Previous research indicates that photorealistic virtual representations (i.e., agents and avatars) of the self can influence at- titude and behavior change. this study was designed to test participants’ physiological reactions to exercising or still agents that resembled the self or a stranger. a within-subjects experiment tested participants’ (n = 10) skin conductance in response to running and loitering virtual selves (created from participants’ photographs) and virtual others. Participants entered a fully immersive virtual environment and observed the agents as their physiological response was measured. arousal was greatest when exposed to a running virtual self or a loitering virtual other. the finding that the virtual self causes physio- logical arousal may explain why a running virtual self has been shown in previous research to increase exercise behavior after exposure. implications for the development of Virtual Reality exercise treatments and other virtual therapies are dis- cussed. Keywords:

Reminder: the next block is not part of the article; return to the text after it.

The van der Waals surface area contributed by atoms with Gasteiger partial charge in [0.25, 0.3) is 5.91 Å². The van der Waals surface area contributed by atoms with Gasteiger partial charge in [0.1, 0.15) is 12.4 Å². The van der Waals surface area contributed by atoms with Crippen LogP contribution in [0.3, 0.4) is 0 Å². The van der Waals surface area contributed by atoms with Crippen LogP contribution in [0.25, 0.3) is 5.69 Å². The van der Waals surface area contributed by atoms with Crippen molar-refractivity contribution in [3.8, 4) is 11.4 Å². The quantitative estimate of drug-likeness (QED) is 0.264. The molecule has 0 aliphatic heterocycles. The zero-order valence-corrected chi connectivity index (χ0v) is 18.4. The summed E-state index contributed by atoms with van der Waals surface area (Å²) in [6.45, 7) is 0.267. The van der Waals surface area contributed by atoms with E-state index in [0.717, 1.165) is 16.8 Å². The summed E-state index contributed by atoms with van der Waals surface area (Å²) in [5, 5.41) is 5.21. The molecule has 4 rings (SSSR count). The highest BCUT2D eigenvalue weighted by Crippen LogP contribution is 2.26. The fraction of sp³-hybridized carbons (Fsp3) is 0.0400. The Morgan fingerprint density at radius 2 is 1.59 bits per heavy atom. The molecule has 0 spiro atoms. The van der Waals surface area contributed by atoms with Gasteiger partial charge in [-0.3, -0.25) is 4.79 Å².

Fox, J., Bailenson, J. N., & Ricciardi, T. (2012). Physiological responses to virtual selves and virtual others. Journal of CyberTherapie & Rehabilitation, 5(1), 69–72.